Sundance Film Festival
The 2010 Sundance Film Festival kicked off Thursday in Park City, high above the often-smoggy Salt Lake Valley.
Today, though, it's time for the festival to "get low."
The festival begins its Salt Lake City programming tonight with two screenings of "Get Low," a comedy-drama that stars Robert Duvall, Bill Murray and Sissy Spacek.
Duvall and Murray are expected to be there for the festival's Salt Lake City Gala event at the Rose Wagner Center, as is the film's director, Aaron Schneider.
The first-time filmmaker already showed his '30s-era fable at the recent Toronto Film Festival, but said that being the focus of a premiere event is "nerve-wrecking."
"I'm looking forward to seeing how the film is received by a (U.S.) audience. I've heard that the Salt Lake City crowds for Sundance are very warm, so I'm eager to share my movie with them," Schneider said by telephone from Southern California.
Director of Programming Trevor Groth described the movie as a "crowd pleaser," saying it is was not selected for the festival "simply because it has some big names in it."
"This was one of the best films we saw all year. And with this cast, you expect some terrific performances," Groth said.
The Salt Lake gala is among several events during the 10-day film showcase that are designed to show off Salt Lake City, Sundance's supposed "second home."
Festival organizers also hope that having programming alternatives in the capital city may help alleviate congestion in the festival's main hub, Park City.
"(Sundance) has grown as big as it possibly can in Park City," festival director John Cooper said. "We've been bursting at the seams for years, and fortunately, we still have some room for growth in Salt Lake City."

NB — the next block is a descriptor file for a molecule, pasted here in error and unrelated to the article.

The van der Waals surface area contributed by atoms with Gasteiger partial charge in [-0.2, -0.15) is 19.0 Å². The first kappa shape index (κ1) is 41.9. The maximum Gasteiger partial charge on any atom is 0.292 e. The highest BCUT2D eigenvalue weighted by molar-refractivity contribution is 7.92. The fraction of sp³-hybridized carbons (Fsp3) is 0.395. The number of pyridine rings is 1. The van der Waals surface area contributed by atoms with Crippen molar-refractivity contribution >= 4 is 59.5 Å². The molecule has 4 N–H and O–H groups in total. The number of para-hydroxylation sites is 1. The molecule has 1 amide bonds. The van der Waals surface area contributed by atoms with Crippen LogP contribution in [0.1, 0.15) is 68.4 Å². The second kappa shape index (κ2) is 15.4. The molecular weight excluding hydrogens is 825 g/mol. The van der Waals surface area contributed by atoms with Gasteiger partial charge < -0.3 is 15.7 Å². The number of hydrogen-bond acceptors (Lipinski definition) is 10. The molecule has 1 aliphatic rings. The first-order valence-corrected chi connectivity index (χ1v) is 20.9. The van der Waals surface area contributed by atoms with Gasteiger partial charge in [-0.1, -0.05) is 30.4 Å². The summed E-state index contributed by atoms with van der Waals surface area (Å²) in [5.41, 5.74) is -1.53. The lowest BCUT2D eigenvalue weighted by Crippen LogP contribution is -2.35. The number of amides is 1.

Of course, the efforts to create could cause some congestion in the Salt Lake Valley.
After all, two of the festival's three screening venues — the Rose Wagner Center and Broadway Centre — are located within three blocks of each other on 300 South.
And the so-called "festival corridor" — along Salt Lake's 300 South — also features the official "festival cafe," the Beehive Tea Room.
That quaint location, 12 W. 300 South, will feature food and drink for Sundance attendees, as well as daily musical performances.
(The third festival screening venue is the Tower Theatre, located in the popular Ninth and Ninth business block.)
The 2010 edition of the Sundance Film Festival actually opened Thursday, with the debut of the feature "Howl," starring James Franco, the documentary feature "Restrepo" and one of the various shorts collections. These lower-key premieres all featured films that are in competition at the festival.
Sundance continues through Jan. 31, with screenings of movies in its independent film showcase and competitions, as well as panel discussions and parties, both official and unofficial.
One of this weekend's hottest tickets is expected to be the premiere of "The Runaways" on Sunday at Park City's Eccles Centre. The film features "The Twilight Saga: New Moon" stars Kristen Stewart and Dakota Fanning in its cast.
Other big-name events include premiere screenings of the corporate downsizing drama "The Company Men," starring Ben Affleck, Kevin Costner and Tommy Lee Jones, "Welcome to the Rileys," which also stars Stewart and James Gandolfini, and "Twelve," a dramatic thriller featuring television star Chace Crawford ("Gossip Girl") and Kiefer Sutherland ("24").
That latter film will be featured in a supposed "closing night" event that will be held two days before the festival's conclusion.
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